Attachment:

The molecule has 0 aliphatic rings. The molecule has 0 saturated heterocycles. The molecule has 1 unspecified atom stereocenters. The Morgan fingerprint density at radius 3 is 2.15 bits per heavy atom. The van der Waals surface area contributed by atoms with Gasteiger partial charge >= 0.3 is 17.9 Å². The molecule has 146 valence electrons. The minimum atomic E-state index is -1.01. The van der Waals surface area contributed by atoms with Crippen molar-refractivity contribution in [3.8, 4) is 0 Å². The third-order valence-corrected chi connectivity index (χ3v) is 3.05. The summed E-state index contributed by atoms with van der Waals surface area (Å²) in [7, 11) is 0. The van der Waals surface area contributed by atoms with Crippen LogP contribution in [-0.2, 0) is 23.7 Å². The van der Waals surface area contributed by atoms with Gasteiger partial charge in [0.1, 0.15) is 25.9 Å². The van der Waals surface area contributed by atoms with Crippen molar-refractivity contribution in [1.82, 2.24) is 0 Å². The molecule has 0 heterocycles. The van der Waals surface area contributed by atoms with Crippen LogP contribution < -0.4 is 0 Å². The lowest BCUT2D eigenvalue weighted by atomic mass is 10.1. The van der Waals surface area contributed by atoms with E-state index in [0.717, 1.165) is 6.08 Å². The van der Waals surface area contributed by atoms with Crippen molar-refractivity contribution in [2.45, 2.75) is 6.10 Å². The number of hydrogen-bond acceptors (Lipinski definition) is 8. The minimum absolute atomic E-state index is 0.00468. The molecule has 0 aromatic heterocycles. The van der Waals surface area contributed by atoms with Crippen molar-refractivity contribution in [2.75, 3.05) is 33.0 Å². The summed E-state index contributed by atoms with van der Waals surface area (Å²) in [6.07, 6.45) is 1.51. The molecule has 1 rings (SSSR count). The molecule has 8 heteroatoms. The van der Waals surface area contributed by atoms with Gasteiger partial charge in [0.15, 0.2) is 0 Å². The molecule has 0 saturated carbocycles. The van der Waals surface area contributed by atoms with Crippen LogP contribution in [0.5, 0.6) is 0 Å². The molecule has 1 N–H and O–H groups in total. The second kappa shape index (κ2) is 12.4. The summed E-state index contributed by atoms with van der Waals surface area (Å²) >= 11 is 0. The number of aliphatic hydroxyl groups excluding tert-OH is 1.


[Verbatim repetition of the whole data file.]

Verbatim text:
The molecule has 0 aliphatic rings. The molecule has 0 saturated heterocycles. The molecule has 1 unspecified atom stereocenters. The Morgan fingerprint density at radius 3 is 2.15 bits per heavy atom. The van der Waals surface area contributed by atoms with Gasteiger partial charge >= 0.3 is 17.9 Å². The molecule has 146 valence electrons. The minimum atomic E-state index is -1.01. The van der Waals surface area contributed by atoms with Crippen molar-refractivity contribution in [3.8, 4) is 0 Å². The third-order valence-corrected chi connectivity index (χ3v) is 3.05. The summed E-state index contributed by atoms with van der Waals surface area (Å²) in [7, 11) is 0. The van der Waals surface area contributed by atoms with Crippen LogP contribution in [-0.2, 0) is 23.7 Å². The van der Waals surface area contributed by atoms with Gasteiger partial charge in [0.1, 0.15) is 25.9 Å². The van der Waals surface area contributed by atoms with Crippen molar-refractivity contribution in [1.82, 2.24) is 0 Å². The molecule has 0 heterocycles. The van der Waals surface area contributed by atoms with Crippen LogP contribution < -0.4 is 0 Å². The lowest BCUT2D eigenvalue weighted by atomic mass is 10.1. The van der Waals surface area contributed by atoms with E-state index in [0.717, 1.165) is 6.08 Å². The van der Waals surface area contributed by atoms with Crippen molar-refractivity contribution in [2.45, 2.75) is 6.10 Å². The number of hydrogen-bond acceptors (Lipinski definition) is 8. The minimum absolute atomic E-state index is 0.00468. The molecule has 0 aromatic heterocycles. The van der Waals surface area contributed by atoms with Crippen molar-refractivity contribution in [2.75, 3.05) is 33.0 Å². The summed E-state index contributed by atoms with van der Waals surface area (Å²) in [6.07, 6.45) is 1.51. The molecule has 1 rings (SSSR count). The molecule has 8 heteroatoms. The van der Waals surface area contributed by atoms with Gasteiger partial charge in [0.15, 0.2) is 0 Å². The molecule has 0 saturated carbocycles. The van der Waals surface area contributed by atoms with Crippen LogP contribution in [0.5, 0.6) is 0 Å². The molecule has 1 N–H and O–H groups in total. The second kappa shape index (κ2) is 12.4. The summed E-state index contributed by atoms with van der Waals surface area (Å²) >= 11 is 0. The number of aliphatic hydroxyl groups excluding tert-OH is 1.